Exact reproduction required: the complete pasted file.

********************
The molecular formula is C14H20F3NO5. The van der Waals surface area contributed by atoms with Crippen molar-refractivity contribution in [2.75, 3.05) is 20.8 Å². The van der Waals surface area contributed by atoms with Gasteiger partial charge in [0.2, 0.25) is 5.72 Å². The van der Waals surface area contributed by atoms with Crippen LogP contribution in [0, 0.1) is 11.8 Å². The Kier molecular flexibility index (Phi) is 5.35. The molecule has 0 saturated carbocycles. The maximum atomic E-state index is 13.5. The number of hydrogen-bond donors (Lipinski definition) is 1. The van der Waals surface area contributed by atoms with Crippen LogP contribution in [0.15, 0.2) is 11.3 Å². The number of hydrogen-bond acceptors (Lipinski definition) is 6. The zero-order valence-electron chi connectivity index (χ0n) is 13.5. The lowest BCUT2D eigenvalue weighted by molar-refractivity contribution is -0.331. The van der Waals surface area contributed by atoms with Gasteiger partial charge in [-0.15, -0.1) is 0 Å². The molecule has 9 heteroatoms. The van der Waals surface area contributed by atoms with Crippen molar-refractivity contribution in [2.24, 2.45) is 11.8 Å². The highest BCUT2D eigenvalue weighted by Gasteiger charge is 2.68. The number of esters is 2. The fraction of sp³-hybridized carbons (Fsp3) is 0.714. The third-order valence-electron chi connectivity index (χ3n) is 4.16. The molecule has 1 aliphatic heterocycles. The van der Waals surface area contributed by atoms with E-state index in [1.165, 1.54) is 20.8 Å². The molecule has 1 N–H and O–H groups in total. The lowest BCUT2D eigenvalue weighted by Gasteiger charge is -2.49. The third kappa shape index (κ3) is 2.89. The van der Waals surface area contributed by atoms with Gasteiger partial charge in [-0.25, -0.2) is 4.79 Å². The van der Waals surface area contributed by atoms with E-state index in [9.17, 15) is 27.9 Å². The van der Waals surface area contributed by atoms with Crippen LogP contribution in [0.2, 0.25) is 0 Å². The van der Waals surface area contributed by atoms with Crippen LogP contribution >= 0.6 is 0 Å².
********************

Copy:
The molecular formula is C14H20F3NO5. The van der Waals surface area contributed by atoms with Crippen molar-refractivity contribution in [2.75, 3.05) is 20.8 Å². The van der Waals surface area contributed by atoms with Gasteiger partial charge in [0.2, 0.25) is 5.72 Å². The van der Waals surface area contributed by atoms with Crippen LogP contribution in [0, 0.1) is 11.8 Å². The Kier molecular flexibility index (Phi) is 5.35. The molecule has 0 saturated carbocycles. The maximum atomic E-state index is 13.5. The number of hydrogen-bond donors (Lipinski definition) is 1. The van der Waals surface area contributed by atoms with Crippen LogP contribution in [0.15, 0.2) is 11.3 Å². The number of hydrogen-bond acceptors (Lipinski definition) is 6. The zero-order valence-electron chi connectivity index (χ0n) is 13.5. The lowest BCUT2D eigenvalue weighted by molar-refractivity contribution is -0.331. The van der Waals surface area contributed by atoms with Gasteiger partial charge in [-0.15, -0.1) is 0 Å². The molecule has 9 heteroatoms. The van der Waals surface area contributed by atoms with Crippen molar-refractivity contribution in [2.24, 2.45) is 11.8 Å². The highest BCUT2D eigenvalue weighted by Gasteiger charge is 2.68. The number of esters is 2. The fraction of sp³-hybridized carbons (Fsp3) is 0.714. The third-order valence-electron chi connectivity index (χ3n) is 4.16. The molecule has 1 aliphatic heterocycles. The van der Waals surface area contributed by atoms with E-state index in [1.165, 1.54) is 20.8 Å². The molecule has 1 N–H and O–H groups in total. The lowest BCUT2D eigenvalue weighted by Gasteiger charge is -2.49. The third kappa shape index (κ3) is 2.89. The van der Waals surface area contributed by atoms with Gasteiger partial charge in [-0.25, -0.2) is 4.79 Å². The van der Waals surface area contributed by atoms with E-state index in [9.17, 15) is 27.9 Å². The van der Waals surface area contributed by atoms with Crippen LogP contribution in [0.2, 0.25) is 0 Å². The van der Waals surface area contributed by atoms with Crippen LogP contribution >= 0.6 is 0 Å².